Sunrise Service at the Sweet Briar Plantation Burial Ground
It rained overnight, but the Sweet Briar community began Founders’ Day with a walk to the Sweet Briar Plantation Burial Ground. More than 30 people, including some descendants of the people buried there, braved the wet ground and early morning to honor the College’s invisible founders. The moving ceremony featured readings from the Bible, poetry by Maya Angelou and Phillis Wheatley, and some words of wisdom and prayer by Rev. Jasper Fletcher, a descendant of the Fletcher family. Those who gathered there this morning then took some time to pause and reflect.
By the time convocation started at 2 p.m., the sun was high and the air warm. After an invocation by the Rev. Deacon Katharine B. Chase, Sweet Briar Board of Directors Vice Chair Andrew Benjamin PA ’18 stood to welcome everyone. “Some of you may know me better as ‘Makayla’s Dad’” he joked. “Mrs. Benjamin and I were known as the hot chocolate and marshmallow delivery service.” Having been part of the community since 2014, the Benjamin family has seen a lot of change in the last few years and they feel deeply connected to Sweet Briar. “Our successes over the past three years have been driven by the passion and fierce will brought to bear by the entire Sweet Briar community,” he said. “When I think of the vision of our founder, Indiana Fletcher Williams, I immediately sense that she is looking down on us from Monument Hill, proud not only of the legacy that she gave us, but filled with intense pride of the battle that was waged to protect her last wish.”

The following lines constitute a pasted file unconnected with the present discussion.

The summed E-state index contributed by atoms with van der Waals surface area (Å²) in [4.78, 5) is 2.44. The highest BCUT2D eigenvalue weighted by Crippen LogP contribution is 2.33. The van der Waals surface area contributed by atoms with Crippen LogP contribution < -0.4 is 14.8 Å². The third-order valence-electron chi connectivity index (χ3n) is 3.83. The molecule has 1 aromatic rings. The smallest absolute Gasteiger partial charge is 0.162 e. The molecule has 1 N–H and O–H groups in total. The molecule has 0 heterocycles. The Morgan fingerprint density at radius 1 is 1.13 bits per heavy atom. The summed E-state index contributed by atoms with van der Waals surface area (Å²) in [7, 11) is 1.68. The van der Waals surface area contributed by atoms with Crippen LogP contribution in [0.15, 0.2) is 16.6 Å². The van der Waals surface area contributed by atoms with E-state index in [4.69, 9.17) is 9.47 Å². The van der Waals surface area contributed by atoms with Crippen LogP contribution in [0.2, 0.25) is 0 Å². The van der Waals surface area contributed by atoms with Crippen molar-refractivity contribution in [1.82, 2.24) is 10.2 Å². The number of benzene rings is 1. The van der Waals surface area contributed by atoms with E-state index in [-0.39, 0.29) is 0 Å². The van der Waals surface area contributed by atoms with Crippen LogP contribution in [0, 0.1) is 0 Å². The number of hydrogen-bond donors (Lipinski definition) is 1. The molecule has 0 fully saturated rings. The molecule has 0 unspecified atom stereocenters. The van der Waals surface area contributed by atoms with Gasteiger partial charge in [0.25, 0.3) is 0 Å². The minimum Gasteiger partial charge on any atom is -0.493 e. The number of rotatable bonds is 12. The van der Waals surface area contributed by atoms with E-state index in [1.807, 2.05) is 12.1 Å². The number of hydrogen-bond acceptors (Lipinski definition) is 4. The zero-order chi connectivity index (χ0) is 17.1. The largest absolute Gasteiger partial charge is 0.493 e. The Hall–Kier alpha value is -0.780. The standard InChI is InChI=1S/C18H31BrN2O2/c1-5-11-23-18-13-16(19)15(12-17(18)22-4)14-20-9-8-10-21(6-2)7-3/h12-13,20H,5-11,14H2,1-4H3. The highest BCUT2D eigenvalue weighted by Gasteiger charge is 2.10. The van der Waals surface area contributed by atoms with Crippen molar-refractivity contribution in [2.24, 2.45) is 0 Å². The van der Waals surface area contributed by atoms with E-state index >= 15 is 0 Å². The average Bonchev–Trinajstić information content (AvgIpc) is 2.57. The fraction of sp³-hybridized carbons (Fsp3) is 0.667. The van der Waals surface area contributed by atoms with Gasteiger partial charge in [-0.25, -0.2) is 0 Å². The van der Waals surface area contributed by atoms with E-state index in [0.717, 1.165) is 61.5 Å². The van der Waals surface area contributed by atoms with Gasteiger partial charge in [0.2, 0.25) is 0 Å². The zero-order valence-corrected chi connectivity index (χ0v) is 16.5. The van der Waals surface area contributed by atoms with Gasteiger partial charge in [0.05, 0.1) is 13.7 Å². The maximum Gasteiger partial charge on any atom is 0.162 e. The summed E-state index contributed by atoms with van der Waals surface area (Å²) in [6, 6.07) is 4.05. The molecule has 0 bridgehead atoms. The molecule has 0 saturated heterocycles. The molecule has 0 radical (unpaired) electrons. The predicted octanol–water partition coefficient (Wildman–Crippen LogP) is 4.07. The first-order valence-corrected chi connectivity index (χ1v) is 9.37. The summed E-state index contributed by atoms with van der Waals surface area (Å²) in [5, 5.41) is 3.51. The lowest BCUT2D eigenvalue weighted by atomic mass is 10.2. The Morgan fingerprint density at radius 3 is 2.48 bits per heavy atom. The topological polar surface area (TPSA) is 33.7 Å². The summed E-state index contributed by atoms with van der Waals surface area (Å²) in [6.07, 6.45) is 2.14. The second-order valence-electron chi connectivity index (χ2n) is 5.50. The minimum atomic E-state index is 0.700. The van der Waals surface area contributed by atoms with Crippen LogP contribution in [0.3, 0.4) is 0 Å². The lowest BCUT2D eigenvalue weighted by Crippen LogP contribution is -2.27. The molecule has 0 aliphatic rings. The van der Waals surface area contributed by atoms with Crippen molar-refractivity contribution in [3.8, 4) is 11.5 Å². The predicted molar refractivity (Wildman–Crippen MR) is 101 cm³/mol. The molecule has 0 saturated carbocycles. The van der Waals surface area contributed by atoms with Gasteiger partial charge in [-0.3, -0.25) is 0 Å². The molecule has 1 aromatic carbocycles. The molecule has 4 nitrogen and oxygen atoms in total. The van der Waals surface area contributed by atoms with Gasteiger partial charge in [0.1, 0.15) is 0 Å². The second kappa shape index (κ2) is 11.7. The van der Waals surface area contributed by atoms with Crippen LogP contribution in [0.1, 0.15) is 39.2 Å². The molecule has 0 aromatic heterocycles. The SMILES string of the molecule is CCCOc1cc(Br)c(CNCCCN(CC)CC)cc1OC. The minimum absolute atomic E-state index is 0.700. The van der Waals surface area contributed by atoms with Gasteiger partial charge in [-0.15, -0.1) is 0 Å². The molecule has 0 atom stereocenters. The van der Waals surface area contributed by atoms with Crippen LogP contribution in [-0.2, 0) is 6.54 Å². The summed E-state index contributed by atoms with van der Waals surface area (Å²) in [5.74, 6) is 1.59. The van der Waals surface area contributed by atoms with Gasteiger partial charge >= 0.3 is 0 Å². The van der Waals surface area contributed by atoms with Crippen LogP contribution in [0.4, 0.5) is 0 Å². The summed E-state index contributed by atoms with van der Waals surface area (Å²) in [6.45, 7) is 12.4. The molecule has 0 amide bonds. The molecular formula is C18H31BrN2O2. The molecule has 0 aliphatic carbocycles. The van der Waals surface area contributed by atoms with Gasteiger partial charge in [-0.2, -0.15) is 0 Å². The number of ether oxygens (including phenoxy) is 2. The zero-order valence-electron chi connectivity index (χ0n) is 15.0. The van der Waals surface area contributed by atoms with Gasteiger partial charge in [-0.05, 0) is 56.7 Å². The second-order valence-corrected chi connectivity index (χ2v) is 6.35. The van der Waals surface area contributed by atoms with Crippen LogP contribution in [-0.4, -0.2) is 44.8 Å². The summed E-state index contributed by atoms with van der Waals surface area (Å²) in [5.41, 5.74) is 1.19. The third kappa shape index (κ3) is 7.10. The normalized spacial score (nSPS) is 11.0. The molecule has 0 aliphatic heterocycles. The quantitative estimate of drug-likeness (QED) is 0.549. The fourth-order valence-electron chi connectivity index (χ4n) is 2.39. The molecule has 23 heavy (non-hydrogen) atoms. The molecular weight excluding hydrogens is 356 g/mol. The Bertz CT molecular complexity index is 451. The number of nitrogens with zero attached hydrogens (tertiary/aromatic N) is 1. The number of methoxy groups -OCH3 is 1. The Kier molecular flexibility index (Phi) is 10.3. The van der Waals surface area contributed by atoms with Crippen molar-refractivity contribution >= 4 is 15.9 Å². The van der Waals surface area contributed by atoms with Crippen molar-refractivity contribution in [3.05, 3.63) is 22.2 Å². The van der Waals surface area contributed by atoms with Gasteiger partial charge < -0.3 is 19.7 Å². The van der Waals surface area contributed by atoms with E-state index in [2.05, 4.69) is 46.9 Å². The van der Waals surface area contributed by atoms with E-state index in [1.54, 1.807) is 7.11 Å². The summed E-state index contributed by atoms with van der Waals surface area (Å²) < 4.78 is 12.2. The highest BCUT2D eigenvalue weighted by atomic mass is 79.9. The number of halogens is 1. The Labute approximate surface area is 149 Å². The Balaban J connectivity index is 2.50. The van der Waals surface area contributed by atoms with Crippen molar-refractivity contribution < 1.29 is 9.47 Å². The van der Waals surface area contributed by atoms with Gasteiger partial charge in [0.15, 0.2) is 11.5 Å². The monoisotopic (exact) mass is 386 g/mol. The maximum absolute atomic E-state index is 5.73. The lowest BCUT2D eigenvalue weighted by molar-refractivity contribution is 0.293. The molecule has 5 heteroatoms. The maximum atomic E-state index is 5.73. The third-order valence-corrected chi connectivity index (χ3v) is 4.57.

“I speak for the entire Board when I say how very proud we are of you, and how honored each of us feels to be serving on your behalf, and on behalf of Miss Indie, to continue to buildupon the wonderful promise of our beloved College,” he concluded.
President Meredith Woo was next to speak and observed that beginning the day at the slave cemetery was a reminder about how long it can take for true justice to come. “Progress is a slow process,” she said. “And all is not well, even today. But we need to keep pressing until the changes are visible. It’s okay to go two steps forward and one step back,” she continued, “as long as it’s not one step forward and two steps back.
Woo noted that not all institutions honor and appreciate their history and said that at most of the institutions she attended or worked for, she didn’t think many people gave their founders much thought at all. “Until I got to UVa,” she laughed. “They never stop talking about their founder.” She’s glad to be able to work at Sweet Briar, a place that remembers its history.
She also acknowledged that the United States has led the world in many ways, but that this is a time of turbulence and uncertainty. “We have to do some real thinking about how we all can be a meaningful part of history,” she said. She pointed out that Alice Dixon ’82, another member of the board in attendance for Founders’ Day, was on hand to help students, faculty and staff register to vote and encouraged everyone to do so. “Be a part of a great process that is making a difference in the world,” she said.
President Woo was followed at the podium by Dean Lynn Rainville, who presented this year’s academic and College awards to students
Following a rendition of “Sweet Briar, Sweet Briar, Flower Fair” by the Sweet Tones, the bagpiper led the group out of Murchison Lane Auditorium and up to Monument Hill. The walk was warm, but water and shade awaited the group at the top as they honored the legacy of the Williams family, where, at the base of the monument are inscribed the words “We kept the faith.” And we still do.
The community gathered at Monument Hill